David Alexander, a professor of emergency planning and management at University College London, agreed. But he added that the odds were not very good to begin with.
Many of the buildings were so poorly constructed that they collapsed into very small pieces, leaving very few spaces large enough for people to survive in, Alexander said.
“If a frame building of some kind goes over, generally speaking we do find open spaces in a heap of rubble where we can tunnel in,“ Alexander said. “Looking at some of these photographs from Turkey and from Syria, there just aren’t the spaces.”
Wintery conditions further reduce the window for survival. In the cold, the body shivers to keep warm — but that burns a lot of calories, meaning that people also deprived of food will die more quickly, said Dr. Stephanie Lareau, a professor of emergency medicine at Virginia Tech.
Many in Turkey blame faulty construction for the vast devastation, and authorities have begun targeting contractors allegedly linked with buildings that collapsed. Turkey has introduced construction codes that meet earthquake-engineering standards, but experts say the codes are rarely enforced.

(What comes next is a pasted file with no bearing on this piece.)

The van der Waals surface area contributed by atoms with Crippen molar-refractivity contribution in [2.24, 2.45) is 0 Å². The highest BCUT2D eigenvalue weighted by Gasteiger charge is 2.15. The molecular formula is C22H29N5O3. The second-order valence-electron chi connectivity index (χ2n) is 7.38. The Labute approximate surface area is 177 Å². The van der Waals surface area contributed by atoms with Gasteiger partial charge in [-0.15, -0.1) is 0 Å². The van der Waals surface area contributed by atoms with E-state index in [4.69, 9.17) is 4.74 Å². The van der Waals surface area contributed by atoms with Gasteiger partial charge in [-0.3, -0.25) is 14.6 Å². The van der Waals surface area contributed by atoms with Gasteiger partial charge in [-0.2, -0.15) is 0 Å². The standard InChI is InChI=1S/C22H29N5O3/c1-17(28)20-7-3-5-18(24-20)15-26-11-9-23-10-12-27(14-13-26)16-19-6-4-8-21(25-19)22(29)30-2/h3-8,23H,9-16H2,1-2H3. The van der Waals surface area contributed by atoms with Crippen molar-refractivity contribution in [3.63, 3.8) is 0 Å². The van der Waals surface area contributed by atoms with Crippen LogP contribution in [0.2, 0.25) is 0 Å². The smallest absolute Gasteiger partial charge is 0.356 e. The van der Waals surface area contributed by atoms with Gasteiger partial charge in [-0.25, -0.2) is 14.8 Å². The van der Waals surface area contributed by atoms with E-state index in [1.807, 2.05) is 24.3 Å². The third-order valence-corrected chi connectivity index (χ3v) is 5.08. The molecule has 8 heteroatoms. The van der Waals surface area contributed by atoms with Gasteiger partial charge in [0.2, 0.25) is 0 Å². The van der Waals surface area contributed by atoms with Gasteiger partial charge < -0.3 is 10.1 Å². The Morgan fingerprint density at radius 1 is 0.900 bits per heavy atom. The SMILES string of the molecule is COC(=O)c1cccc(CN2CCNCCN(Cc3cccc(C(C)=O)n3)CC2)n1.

Turkey’s death toll from the quake has exceeded 31,000. Deaths in Syria, split between rebel-held areas and government-held areas, have risen beyond 3,500, although those reported by the government haven’t been updated in days.
Visiting the Turkish-Syrian border Sunday, U.N. Under-Secretary-General for Humanitarian Affairs Martin Griffiths said that the international community has failed to provide aid.
Griffiths said Syrians “rightly feel abandoned.” He added: “My duty and our obligation is to correct this failure as fast as we can.”
Geir Pedersen (UN special representative for Syria) spoke to reporters Monday in Damascus, Syria’s capital. “troubles” regarding the flow of aid to Syria’s rebel-held northwest are “now being corrected.”
According to the Kurdish-led administration of northeast Syria (Kurdish government), 53 trucks carrying humanitarian aid crossed into Syria from Kurdish territories. earthquakeAreas that have been destroyed by rebels supported by Turkey in north Syria, which had prevented convoys entering previously. Turkish authorities consider the Syrian Democratic Forces to be a terrorist group, along with the Kurdistan Workers’ Party, or PKK, a Turkey-based Kurdish separatist group.